Apple Cider Vinegar and Weight Loss
Drinking apple cider vinegar isn’t likely to be effective for weight loss. Proponents of the apple cider vinegar diet claim that drinking a small amount of apple cider vinegar before meals or taking an apple cider vinegar supplement helps curb appetite and burn fat. However, there’s little scientific support for these claims.
Although occasional use of apple cider vinegar is safe for most people, it won’t likely lead to weight loss — and it may pose problems of its own. For example:
- Apple cider vinegar is highly acidic. It may irritate your throat or affect your teeth enamel if you drink it often or in large amounts.
- Apple cider vinegar may interact with certain supplements or drugs, including diuretics and insulin. This may contribute to low potassium levels.
- Women with osteoporosis should be wary of apple cider vinegar. Used regularly, apple cider vinegar could reduce bone density.
Several studies have found that vinegar — including apple cider vinegar — may lower blood sugar levels. This could have benefits for people with diabetes. Some types of vinegar have also been shown to make people feel fuller. This could support the traditional use of apple cider vinegar for weight loss. People use apple cider vinegar for many other uses, including vaginitis, general detoxification, skin health, and high blood pressure, though there are no clinical trials examining these conditions to refute or support the traditional use.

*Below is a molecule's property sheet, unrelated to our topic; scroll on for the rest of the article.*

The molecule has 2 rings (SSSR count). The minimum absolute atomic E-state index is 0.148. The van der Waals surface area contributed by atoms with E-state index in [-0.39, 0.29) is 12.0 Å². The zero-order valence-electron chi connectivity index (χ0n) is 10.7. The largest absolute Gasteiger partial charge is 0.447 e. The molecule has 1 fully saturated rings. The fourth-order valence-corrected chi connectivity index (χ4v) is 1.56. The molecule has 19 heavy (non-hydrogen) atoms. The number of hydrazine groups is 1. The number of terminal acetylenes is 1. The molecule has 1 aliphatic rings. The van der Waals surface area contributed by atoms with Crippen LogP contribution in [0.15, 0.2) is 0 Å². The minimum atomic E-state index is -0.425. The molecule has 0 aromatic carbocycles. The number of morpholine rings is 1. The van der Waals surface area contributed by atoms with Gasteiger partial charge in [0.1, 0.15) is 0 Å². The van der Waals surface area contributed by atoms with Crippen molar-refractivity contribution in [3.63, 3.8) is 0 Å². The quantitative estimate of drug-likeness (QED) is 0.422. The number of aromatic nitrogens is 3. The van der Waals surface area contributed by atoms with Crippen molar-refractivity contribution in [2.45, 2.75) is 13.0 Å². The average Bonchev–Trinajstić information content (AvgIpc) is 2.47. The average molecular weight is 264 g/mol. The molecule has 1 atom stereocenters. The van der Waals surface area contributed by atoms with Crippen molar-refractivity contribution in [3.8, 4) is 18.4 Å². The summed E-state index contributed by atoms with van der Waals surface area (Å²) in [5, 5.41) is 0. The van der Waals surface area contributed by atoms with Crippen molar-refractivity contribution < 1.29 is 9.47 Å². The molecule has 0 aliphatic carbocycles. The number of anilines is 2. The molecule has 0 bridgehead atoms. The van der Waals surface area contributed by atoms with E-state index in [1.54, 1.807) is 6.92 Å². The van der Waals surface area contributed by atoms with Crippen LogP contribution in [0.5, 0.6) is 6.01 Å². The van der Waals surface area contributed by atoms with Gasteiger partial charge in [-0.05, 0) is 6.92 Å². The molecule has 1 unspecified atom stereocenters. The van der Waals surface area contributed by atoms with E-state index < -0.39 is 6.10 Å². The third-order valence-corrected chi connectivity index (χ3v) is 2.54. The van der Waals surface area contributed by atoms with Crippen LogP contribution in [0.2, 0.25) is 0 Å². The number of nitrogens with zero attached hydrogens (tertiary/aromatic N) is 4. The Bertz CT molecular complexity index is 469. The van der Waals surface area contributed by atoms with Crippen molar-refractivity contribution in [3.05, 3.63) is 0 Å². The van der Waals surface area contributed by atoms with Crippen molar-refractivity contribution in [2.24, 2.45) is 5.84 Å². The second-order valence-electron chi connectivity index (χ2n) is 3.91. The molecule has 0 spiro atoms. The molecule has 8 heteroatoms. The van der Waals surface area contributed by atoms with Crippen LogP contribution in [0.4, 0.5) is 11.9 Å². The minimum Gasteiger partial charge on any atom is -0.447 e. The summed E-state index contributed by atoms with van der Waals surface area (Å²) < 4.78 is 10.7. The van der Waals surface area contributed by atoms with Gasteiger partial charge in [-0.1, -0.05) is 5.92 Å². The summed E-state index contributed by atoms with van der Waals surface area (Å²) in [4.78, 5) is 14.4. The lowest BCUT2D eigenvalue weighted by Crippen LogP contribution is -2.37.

Animal and laboratory studies have found evidence that apple cider vinegar might help lower cholesterol and blood pressure and slow the growth of some cancer cells. However, this research is only in its early stages. It’s too soon to say whether the same results will be seen in people.
Because apple cider vinegar is an unproven treatment, there are no official recommendations on how to use it. Some people take 2 teaspoons or more a day of apple cider vinegar mixed in a cup of water or juice. Tablets with 285 milligrams of dehydrated apple cider vinegar are also commonly sold. Taking apple cider vinegar at full strength could erode the enamel of the teeth and burn the mouth and throat. Throat injury from an apple cider vinegar tablet has also been reported. For someone with diabetes, apple cider vinegar may worsen digestive problems.
Remember, there’s no magic bullet for weight loss. The key to losing weight is burning more calories than you consume. Choose a variety of healthy foods — such as fruits, vegetables, whole grains and lean sources of protein — and include physical activity in your daily routine.